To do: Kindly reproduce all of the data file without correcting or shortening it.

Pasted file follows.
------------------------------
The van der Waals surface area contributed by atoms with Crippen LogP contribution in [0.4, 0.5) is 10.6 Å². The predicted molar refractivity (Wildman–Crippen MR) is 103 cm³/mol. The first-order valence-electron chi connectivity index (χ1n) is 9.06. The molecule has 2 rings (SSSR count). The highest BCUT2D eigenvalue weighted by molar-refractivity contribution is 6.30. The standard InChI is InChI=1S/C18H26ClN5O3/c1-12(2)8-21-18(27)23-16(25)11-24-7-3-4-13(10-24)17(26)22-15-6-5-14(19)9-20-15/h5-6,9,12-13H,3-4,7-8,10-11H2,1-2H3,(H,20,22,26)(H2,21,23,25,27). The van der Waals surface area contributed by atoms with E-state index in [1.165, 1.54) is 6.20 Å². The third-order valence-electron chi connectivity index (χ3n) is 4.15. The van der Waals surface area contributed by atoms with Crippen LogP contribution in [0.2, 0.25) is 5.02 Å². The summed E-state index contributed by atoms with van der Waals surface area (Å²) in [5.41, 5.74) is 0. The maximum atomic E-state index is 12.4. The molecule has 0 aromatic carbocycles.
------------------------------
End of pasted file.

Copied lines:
The van der Waals surface area contributed by atoms with Crippen LogP contribution in [0.4, 0.5) is 10.6 Å². The predicted molar refractivity (Wildman–Crippen MR) is 103 cm³/mol. The first-order valence-electron chi connectivity index (χ1n) is 9.06. The molecule has 2 rings (SSSR count). The highest BCUT2D eigenvalue weighted by molar-refractivity contribution is 6.30. The standard InChI is InChI=1S/C18H26ClN5O3/c1-12(2)8-21-18(27)23-16(25)11-24-7-3-4-13(10-24)17(26)22-15-6-5-14(19)9-20-15/h5-6,9,12-13H,3-4,7-8,10-11H2,1-2H3,(H,20,22,26)(H2,21,23,25,27). The van der Waals surface area contributed by atoms with E-state index in [1.165, 1.54) is 6.20 Å². The third-order valence-electron chi connectivity index (χ3n) is 4.15. The van der Waals surface area contributed by atoms with Crippen LogP contribution in [0.2, 0.25) is 5.02 Å². The summed E-state index contributed by atoms with van der Waals surface area (Å²) in [5.41, 5.74) is 0. The maximum atomic E-state index is 12.4. The molecule has 0 aromatic carbocycles.